• Fed. Court in PA Says Well Operator Immune from under PA Workers’ Comp. Act. A federal court in Pennsylvania held that a well operator is a statutory employer under the state’s workers’ comp statute because it engaged its subcontractor to pump fluids down a well to extract natural gas in shale rock and therefore “perform[ed] work involving the ‘removal, excavation or drilling of ... minerals' (natural gas)” as a regular part of its business and cannot be liable for injuries sustained by a subcontractor’s employee at the well site. Coleman v. Chief Oil & Gas, LLC, --- F. Supp. 3d ----, No. 4:21-CV-00090, 2022 WL 821167 (M.D. Pa. Mar. 17, 2022).

  • Ohio Supreme Court Says O+G Lease Expiration Claim is a Dispute Involving Title to Real Estate that Can’t be Subject to Arbitration. The Supreme Court of Ohio held that an action seeking a determination that an oil and gas lease has expired by its own terms is a controversy “involving the title to or the possession of real estate” such that the action is exempt from arbitration under Ohio R.C. 2711.01(B)(1), reasoning that (a) “an oil and gas lease grants the lessee a property interest in real estate that affects the title to the land and permits the lessee to physically occupy the land to the extent reasonably necessary to the production of oil and gas – i.e., the lessee acquires the right to enter the property and construct wells, buildings, telephone lines, pipelines, power lines, and roads”; and (b) “once an oil and gas lease expires under its own terms, the property interest granted under the lease reverts to the lessor by operation of law and the lessee no longer has any right to occupy the land.” French v. Ascent Res.-Utica, L.L.C., --- N.E.3d ----, No. 2021-0166, 2022-Ohio-869, 2022 WL 867842 (Ohio March 24, 2022).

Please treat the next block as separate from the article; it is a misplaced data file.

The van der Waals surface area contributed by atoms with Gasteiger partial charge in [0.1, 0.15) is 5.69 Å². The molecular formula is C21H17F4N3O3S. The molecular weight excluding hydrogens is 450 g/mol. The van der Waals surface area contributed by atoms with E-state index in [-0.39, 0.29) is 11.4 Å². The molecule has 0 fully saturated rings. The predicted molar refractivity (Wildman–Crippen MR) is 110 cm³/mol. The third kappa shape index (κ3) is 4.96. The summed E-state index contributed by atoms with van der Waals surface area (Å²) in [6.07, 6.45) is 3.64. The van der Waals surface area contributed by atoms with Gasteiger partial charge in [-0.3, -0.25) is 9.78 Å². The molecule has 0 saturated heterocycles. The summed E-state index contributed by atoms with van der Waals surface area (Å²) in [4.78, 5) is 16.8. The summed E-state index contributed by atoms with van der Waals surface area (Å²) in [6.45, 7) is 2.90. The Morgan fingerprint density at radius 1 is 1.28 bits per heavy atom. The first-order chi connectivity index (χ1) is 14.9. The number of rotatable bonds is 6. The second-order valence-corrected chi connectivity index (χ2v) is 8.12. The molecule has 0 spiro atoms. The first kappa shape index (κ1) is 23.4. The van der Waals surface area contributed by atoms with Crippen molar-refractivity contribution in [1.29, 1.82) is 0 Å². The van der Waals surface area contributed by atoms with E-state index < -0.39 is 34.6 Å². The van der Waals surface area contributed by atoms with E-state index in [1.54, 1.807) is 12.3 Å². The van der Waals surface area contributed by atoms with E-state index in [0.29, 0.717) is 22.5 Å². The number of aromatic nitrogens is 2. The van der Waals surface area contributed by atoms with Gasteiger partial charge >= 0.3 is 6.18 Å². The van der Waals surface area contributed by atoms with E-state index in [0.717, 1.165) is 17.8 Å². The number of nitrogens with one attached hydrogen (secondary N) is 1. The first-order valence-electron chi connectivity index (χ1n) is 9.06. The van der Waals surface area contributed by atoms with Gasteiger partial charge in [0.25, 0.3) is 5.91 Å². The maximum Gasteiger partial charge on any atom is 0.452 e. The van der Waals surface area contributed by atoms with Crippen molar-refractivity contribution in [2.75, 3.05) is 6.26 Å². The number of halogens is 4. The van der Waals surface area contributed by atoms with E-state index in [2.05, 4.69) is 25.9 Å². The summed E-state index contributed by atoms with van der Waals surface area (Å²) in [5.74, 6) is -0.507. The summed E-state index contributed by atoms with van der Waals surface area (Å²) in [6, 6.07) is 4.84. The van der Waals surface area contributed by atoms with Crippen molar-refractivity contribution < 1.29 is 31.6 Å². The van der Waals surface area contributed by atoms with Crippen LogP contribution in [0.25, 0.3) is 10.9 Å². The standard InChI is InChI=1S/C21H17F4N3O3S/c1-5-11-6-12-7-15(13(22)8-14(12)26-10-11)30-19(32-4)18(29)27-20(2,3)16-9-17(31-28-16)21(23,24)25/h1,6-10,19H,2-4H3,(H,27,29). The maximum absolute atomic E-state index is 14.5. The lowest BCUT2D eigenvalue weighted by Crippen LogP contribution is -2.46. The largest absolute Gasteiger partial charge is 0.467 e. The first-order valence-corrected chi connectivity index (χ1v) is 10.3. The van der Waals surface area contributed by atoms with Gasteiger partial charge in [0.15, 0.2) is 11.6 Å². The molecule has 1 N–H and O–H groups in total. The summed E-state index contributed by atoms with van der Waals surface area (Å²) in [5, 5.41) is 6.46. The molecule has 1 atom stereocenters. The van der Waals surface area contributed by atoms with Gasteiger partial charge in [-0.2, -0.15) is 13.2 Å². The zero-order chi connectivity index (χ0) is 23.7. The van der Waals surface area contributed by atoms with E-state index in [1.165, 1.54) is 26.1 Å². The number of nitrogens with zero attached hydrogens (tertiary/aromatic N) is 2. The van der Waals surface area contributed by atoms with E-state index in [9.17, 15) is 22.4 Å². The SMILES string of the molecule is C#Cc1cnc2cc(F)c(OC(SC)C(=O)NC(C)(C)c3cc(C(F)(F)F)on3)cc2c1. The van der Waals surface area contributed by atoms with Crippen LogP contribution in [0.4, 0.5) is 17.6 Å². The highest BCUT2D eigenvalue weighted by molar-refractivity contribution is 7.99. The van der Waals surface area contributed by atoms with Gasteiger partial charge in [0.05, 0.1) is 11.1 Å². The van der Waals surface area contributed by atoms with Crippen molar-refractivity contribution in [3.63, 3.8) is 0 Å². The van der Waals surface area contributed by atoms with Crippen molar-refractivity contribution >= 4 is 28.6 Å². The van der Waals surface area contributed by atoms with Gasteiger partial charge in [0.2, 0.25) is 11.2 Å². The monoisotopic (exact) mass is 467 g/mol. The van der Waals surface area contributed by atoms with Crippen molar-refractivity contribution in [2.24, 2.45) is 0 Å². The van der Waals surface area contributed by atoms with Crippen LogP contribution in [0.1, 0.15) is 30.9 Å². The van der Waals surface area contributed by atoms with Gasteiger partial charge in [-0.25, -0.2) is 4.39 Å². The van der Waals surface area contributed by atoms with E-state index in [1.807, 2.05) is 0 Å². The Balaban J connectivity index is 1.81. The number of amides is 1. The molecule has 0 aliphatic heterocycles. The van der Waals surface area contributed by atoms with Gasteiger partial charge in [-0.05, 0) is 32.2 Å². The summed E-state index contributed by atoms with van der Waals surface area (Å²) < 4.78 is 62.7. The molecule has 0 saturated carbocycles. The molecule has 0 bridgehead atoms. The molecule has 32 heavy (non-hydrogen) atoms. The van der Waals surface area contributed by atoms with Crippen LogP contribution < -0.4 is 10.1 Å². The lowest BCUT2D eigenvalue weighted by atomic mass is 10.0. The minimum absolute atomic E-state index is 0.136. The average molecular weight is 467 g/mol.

• Fed. Ct. in Ohio Says Operating Costs for “Paying Quantities” Analysis Doesn’t Include the Market Value of “Free Labor.” A federal court in Ohio addressed a dispute over whether a well-produced “in paying quantities,” the general rule being that a well must generate a profit (however small) over operating costs to keep a lease alive in the secondary term, and held that the value of “free labor” should be excluded from operating costs. Sound Energy Co., Inc. v. Ascent Resources – Utica, LLC, --- F. Supp. 3d ----, No. 2018-CV-1771, 2022 WL 912247 (S.D. Ohio Mar. 29, 2022).

  • Ohio. Bank. Ct. Says Owner of Subsurface O+G Can’t Mortgage the Surface Estate. A bankruptcy court in Ohio held that an oil/gas owner or lessee has no right to mortgage the separate surface estate, rejecting claims by the owner/lessee that the traditional surface use and easement rights attendant to the subsurface estate do not go so far as to give the subsurface owner the right to mortgage the overlying surface estate. In re: Murray Energy Holdings Co., --- B.R. ----, No. 19-56885, 2022 WL 970340 (Bankr. S.D. Ohio Mar. 31, 2022).

  • Fed. Ct. in PA Addresses Dispute over Unpaid O+G Lease Bonus. A federal court in Pennsylvania revisited a prior decision in a now-decertified class action alleging failure to pay bonus payments to prospective oil and gas lessors, rescinding the court’s prior decision in part and concluding that, in a case alleging breach for failure to pay bonus before cancellation of leases, the lessors need not prove good title in the first instance to show wrongful cancellation but that in this case the lessee’s express cancellation of the leases and related documents served as a sufficient manifestation of an intent to rescind those agreements. Walney v. SWEPI LP, --- F. Supp. 3d ----, No. CV 13-102, 2022 WL 976393 (W.D. Pa. Mar. 31, 2022).